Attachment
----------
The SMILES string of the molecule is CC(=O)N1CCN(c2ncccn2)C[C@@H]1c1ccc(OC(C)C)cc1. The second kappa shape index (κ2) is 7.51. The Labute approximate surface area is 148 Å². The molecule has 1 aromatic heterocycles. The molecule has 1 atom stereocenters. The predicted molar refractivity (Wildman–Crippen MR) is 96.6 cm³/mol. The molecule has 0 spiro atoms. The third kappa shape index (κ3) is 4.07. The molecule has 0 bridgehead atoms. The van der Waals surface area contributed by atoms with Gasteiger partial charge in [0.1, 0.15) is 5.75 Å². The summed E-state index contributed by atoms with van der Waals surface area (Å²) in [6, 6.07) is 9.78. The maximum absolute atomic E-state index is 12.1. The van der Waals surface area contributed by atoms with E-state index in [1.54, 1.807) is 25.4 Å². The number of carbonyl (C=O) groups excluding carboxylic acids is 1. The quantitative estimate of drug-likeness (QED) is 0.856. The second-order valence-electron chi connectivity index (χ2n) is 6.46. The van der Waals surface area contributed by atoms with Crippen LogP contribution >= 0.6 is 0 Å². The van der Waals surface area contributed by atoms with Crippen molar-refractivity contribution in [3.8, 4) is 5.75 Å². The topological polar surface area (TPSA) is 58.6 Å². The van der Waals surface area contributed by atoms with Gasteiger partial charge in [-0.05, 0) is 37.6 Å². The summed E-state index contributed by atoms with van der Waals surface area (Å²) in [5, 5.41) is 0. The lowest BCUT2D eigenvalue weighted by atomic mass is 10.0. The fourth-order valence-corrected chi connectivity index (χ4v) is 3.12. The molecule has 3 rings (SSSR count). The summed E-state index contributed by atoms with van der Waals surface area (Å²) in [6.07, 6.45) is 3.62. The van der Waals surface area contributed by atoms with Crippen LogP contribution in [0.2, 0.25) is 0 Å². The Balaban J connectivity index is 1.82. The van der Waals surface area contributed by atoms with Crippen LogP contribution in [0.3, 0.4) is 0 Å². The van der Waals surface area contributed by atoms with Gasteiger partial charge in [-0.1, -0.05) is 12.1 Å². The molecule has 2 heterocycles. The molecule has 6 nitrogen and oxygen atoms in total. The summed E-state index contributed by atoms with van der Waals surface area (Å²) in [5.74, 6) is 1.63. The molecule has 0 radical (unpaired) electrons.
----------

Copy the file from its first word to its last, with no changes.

The SMILES string of the molecule is CC(=O)N1CCN(c2ncccn2)C[C@@H]1c1ccc(OC(C)C)cc1. The second kappa shape index (κ2) is 7.51. The Labute approximate surface area is 148 Å². The molecule has 1 aromatic heterocycles. The molecule has 1 atom stereocenters. The predicted molar refractivity (Wildman–Crippen MR) is 96.6 cm³/mol. The molecule has 0 spiro atoms. The third kappa shape index (κ3) is 4.07. The molecule has 0 bridgehead atoms. The van der Waals surface area contributed by atoms with Gasteiger partial charge in [0.1, 0.15) is 5.75 Å². The summed E-state index contributed by atoms with van der Waals surface area (Å²) in [6, 6.07) is 9.78. The maximum absolute atomic E-state index is 12.1. The van der Waals surface area contributed by atoms with E-state index in [1.54, 1.807) is 25.4 Å². The number of carbonyl (C=O) groups excluding carboxylic acids is 1. The quantitative estimate of drug-likeness (QED) is 0.856. The second-order valence-electron chi connectivity index (χ2n) is 6.46. The van der Waals surface area contributed by atoms with Crippen LogP contribution >= 0.6 is 0 Å². The van der Waals surface area contributed by atoms with Crippen molar-refractivity contribution in [3.8, 4) is 5.75 Å². The topological polar surface area (TPSA) is 58.6 Å². The van der Waals surface area contributed by atoms with Gasteiger partial charge in [-0.05, 0) is 37.6 Å². The summed E-state index contributed by atoms with van der Waals surface area (Å²) in [5, 5.41) is 0. The lowest BCUT2D eigenvalue weighted by atomic mass is 10.0. The fourth-order valence-corrected chi connectivity index (χ4v) is 3.12. The molecule has 3 rings (SSSR count). The summed E-state index contributed by atoms with van der Waals surface area (Å²) in [6.07, 6.45) is 3.62. The van der Waals surface area contributed by atoms with Crippen LogP contribution in [0.2, 0.25) is 0 Å². The Balaban J connectivity index is 1.82. The van der Waals surface area contributed by atoms with Crippen LogP contribution in [0.3, 0.4) is 0 Å². The van der Waals surface area contributed by atoms with Gasteiger partial charge in [-0.1, -0.05) is 12.1 Å². The molecule has 2 heterocycles. The molecule has 6 nitrogen and oxygen atoms in total. The summed E-state index contributed by atoms with van der Waals surface area (Å²) in [5.74, 6) is 1.63. The molecule has 0 radical (unpaired) electrons.